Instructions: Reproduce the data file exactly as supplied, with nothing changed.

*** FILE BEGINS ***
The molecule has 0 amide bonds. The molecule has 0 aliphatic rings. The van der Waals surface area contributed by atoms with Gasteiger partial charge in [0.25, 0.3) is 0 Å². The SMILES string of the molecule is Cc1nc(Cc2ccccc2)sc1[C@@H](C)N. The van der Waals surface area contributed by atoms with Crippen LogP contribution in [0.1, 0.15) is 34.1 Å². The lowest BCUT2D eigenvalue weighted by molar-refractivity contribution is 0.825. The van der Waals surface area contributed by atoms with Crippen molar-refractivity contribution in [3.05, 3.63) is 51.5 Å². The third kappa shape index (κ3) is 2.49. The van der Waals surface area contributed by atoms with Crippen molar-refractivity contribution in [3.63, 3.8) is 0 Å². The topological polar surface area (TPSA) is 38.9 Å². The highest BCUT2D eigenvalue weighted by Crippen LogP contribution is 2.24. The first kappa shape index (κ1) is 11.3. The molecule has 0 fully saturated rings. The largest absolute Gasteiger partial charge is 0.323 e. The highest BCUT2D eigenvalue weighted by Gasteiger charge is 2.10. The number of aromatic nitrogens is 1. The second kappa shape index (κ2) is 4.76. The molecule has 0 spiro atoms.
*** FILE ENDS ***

The molecule has 0 amide bonds. The molecule has 0 aliphatic rings. The van der Waals surface area contributed by atoms with Gasteiger partial charge in [0.25, 0.3) is 0 Å². The SMILES string of the molecule is Cc1nc(Cc2ccccc2)sc1[C@@H](C)N. The van der Waals surface area contributed by atoms with Crippen LogP contribution in [0.1, 0.15) is 34.1 Å². The lowest BCUT2D eigenvalue weighted by molar-refractivity contribution is 0.825. The van der Waals surface area contributed by atoms with Crippen molar-refractivity contribution in [3.05, 3.63) is 51.5 Å². The third kappa shape index (κ3) is 2.49. The van der Waals surface area contributed by atoms with Crippen molar-refractivity contribution in [3.63, 3.8) is 0 Å². The topological polar surface area (TPSA) is 38.9 Å². The highest BCUT2D eigenvalue weighted by Crippen LogP contribution is 2.24. The first kappa shape index (κ1) is 11.3. The molecule has 0 fully saturated rings. The largest absolute Gasteiger partial charge is 0.323 e. The highest BCUT2D eigenvalue weighted by Gasteiger charge is 2.10. The number of aromatic nitrogens is 1. The second kappa shape index (κ2) is 4.76. The molecule has 0 spiro atoms.